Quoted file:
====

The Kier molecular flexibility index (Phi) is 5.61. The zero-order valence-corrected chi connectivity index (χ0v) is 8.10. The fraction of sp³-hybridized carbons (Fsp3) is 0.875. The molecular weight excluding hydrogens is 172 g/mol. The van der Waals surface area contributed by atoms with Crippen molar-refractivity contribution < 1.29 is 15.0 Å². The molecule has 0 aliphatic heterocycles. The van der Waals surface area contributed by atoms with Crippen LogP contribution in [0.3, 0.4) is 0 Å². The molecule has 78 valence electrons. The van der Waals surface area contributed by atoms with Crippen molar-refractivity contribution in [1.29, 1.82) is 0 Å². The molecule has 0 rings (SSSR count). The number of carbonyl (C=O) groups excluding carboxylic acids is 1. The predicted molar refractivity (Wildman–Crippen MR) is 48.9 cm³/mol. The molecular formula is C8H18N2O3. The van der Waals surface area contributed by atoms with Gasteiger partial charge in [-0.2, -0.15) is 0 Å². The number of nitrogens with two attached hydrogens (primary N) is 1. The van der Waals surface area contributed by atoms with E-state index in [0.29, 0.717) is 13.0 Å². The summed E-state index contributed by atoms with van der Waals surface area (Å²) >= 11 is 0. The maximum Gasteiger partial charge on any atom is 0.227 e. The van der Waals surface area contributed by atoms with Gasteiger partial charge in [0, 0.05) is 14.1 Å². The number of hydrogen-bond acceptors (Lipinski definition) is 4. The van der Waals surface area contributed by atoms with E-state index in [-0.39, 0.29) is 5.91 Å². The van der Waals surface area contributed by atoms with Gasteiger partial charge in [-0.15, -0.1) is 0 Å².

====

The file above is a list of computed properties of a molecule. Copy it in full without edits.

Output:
The Kier molecular flexibility index (Phi) is 5.61. The zero-order valence-corrected chi connectivity index (χ0v) is 8.10. The fraction of sp³-hybridized carbons (Fsp3) is 0.875. The molecular weight excluding hydrogens is 172 g/mol. The van der Waals surface area contributed by atoms with Crippen molar-refractivity contribution < 1.29 is 15.0 Å². The molecule has 0 aliphatic heterocycles. The van der Waals surface area contributed by atoms with Crippen LogP contribution in [0.3, 0.4) is 0 Å². The molecule has 78 valence electrons. The van der Waals surface area contributed by atoms with Crippen molar-refractivity contribution in [1.29, 1.82) is 0 Å². The molecule has 0 rings (SSSR count). The number of carbonyl (C=O) groups excluding carboxylic acids is 1. The predicted molar refractivity (Wildman–Crippen MR) is 48.9 cm³/mol. The molecular formula is C8H18N2O3. The van der Waals surface area contributed by atoms with Gasteiger partial charge in [-0.2, -0.15) is 0 Å². The number of nitrogens with two attached hydrogens (primary N) is 1. The van der Waals surface area contributed by atoms with E-state index in [0.29, 0.717) is 13.0 Å². The summed E-state index contributed by atoms with van der Waals surface area (Å²) >= 11 is 0. The maximum Gasteiger partial charge on any atom is 0.227 e. The van der Waals surface area contributed by atoms with Gasteiger partial charge in [0, 0.05) is 14.1 Å². The number of hydrogen-bond acceptors (Lipinski definition) is 4. The van der Waals surface area contributed by atoms with E-state index in [-0.39, 0.29) is 5.91 Å². The van der Waals surface area contributed by atoms with Gasteiger partial charge in [-0.15, -0.1) is 0 Å².